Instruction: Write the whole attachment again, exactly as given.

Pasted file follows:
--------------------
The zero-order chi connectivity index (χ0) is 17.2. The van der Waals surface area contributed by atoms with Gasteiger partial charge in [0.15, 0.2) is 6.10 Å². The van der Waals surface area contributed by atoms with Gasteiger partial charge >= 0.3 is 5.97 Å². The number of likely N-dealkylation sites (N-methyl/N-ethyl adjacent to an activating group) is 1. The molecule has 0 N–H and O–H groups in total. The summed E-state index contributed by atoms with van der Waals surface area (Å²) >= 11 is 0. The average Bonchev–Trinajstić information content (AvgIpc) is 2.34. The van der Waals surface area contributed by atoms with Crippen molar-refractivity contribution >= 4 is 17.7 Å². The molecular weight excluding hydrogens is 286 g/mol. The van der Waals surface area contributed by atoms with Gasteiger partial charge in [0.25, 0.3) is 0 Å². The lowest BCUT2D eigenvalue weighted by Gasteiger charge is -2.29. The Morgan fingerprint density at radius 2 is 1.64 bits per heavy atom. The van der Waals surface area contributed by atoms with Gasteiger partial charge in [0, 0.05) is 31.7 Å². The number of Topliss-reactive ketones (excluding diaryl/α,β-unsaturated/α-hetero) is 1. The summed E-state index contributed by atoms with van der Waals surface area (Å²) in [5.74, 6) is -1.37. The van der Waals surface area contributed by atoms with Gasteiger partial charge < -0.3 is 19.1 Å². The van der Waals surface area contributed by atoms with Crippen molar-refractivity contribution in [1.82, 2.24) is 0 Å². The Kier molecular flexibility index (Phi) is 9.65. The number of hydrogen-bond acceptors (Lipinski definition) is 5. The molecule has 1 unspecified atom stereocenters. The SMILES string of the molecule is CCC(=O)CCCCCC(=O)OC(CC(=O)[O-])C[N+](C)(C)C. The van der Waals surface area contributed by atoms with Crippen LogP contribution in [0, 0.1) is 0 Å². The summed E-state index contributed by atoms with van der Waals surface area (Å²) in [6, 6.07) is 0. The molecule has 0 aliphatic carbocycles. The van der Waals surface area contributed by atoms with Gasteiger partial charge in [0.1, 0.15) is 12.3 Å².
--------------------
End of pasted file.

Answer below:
The zero-order chi connectivity index (χ0) is 17.2. The van der Waals surface area contributed by atoms with Gasteiger partial charge in [0.15, 0.2) is 6.10 Å². The van der Waals surface area contributed by atoms with Gasteiger partial charge >= 0.3 is 5.97 Å². The number of likely N-dealkylation sites (N-methyl/N-ethyl adjacent to an activating group) is 1. The molecule has 0 N–H and O–H groups in total. The summed E-state index contributed by atoms with van der Waals surface area (Å²) >= 11 is 0. The average Bonchev–Trinajstić information content (AvgIpc) is 2.34. The van der Waals surface area contributed by atoms with Crippen molar-refractivity contribution >= 4 is 17.7 Å². The molecular weight excluding hydrogens is 286 g/mol. The van der Waals surface area contributed by atoms with Gasteiger partial charge in [0.25, 0.3) is 0 Å². The lowest BCUT2D eigenvalue weighted by Gasteiger charge is -2.29. The Morgan fingerprint density at radius 2 is 1.64 bits per heavy atom. The van der Waals surface area contributed by atoms with Gasteiger partial charge in [0, 0.05) is 31.7 Å². The number of Topliss-reactive ketones (excluding diaryl/α,β-unsaturated/α-hetero) is 1. The summed E-state index contributed by atoms with van der Waals surface area (Å²) in [5.74, 6) is -1.37. The van der Waals surface area contributed by atoms with Gasteiger partial charge < -0.3 is 19.1 Å². The van der Waals surface area contributed by atoms with Crippen molar-refractivity contribution in [1.82, 2.24) is 0 Å². The Kier molecular flexibility index (Phi) is 9.65. The number of hydrogen-bond acceptors (Lipinski definition) is 5. The molecule has 1 unspecified atom stereocenters. The SMILES string of the molecule is CCC(=O)CCCCCC(=O)OC(CC(=O)[O-])C[N+](C)(C)C. The van der Waals surface area contributed by atoms with Crippen LogP contribution in [0, 0.1) is 0 Å². The summed E-state index contributed by atoms with van der Waals surface area (Å²) in [6, 6.07) is 0. The molecule has 0 aliphatic carbocycles. The van der Waals surface area contributed by atoms with Gasteiger partial charge in [0.1, 0.15) is 12.3 Å².